The new approach, invented by scientists at the University of Leicester and in Singapore, has the potential to enable doctors to treat their patients more effectively because it gives a more accurate reading than the current method used.
It does this by measuring the pressure close to the heart-the central aortic systolic pressure or CASP.
Blood pressure is currently measured in the arm because it is convenient however this may not always accurately reflect what the pressure is in the larger arteries close to the heart.
The new technology uses a sensor on the wrist to record the pulse wave and then, using computerised mathematical modelling of the pulse wave, scientists are able to accurately read the pressure close to the heart.
Patients who have tested the new device found it easier and more comfortable, as it can be worn like a watch.
The new technology will hopefully lead to better identification of those who will most likely benefit from treatment by identifying those who have a high central aortic systolic pressure value. This will be especially important for younger people in whom the pressure measured in the arm can sometimes be quite exaggerated compared to the pressure in the aorta.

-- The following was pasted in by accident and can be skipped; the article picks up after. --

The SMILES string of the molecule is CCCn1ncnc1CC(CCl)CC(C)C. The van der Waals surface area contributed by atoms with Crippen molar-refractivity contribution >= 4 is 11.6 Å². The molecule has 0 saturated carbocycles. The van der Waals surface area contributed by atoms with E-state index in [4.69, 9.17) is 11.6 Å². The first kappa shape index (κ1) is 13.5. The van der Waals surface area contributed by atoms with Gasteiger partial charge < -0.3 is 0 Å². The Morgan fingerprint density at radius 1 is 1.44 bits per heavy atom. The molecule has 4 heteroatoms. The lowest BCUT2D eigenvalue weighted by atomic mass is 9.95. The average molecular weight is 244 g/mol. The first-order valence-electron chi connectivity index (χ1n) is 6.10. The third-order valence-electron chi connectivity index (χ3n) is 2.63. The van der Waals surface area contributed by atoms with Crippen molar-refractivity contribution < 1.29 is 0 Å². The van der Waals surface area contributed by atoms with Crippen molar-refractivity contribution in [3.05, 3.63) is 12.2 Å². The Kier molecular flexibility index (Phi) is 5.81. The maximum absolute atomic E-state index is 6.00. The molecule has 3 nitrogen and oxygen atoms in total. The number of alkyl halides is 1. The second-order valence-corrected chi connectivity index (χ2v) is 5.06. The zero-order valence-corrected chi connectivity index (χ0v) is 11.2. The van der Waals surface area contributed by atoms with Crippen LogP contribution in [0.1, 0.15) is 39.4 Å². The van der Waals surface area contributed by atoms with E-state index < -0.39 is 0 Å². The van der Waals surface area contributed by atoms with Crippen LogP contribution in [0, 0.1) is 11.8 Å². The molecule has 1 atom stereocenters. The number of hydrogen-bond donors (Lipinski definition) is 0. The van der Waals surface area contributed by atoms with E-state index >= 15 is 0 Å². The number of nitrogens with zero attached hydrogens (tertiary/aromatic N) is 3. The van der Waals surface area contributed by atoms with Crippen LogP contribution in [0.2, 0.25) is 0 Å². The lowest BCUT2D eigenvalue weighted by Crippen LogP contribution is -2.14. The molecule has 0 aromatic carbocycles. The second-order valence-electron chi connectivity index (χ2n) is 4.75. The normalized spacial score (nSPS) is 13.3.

Bryan Williams of the University of Leicester's Department of Cardiovascular Sciences at Glenfield Hospital, said, "it is not going to replace what we do overnight but it is a big advance. Further work will define whether such measurements are preferred for everybody or whether there is a more defined role in selective cases to better decide who needs treatment and who doesn't and whether the treatment is working optimally."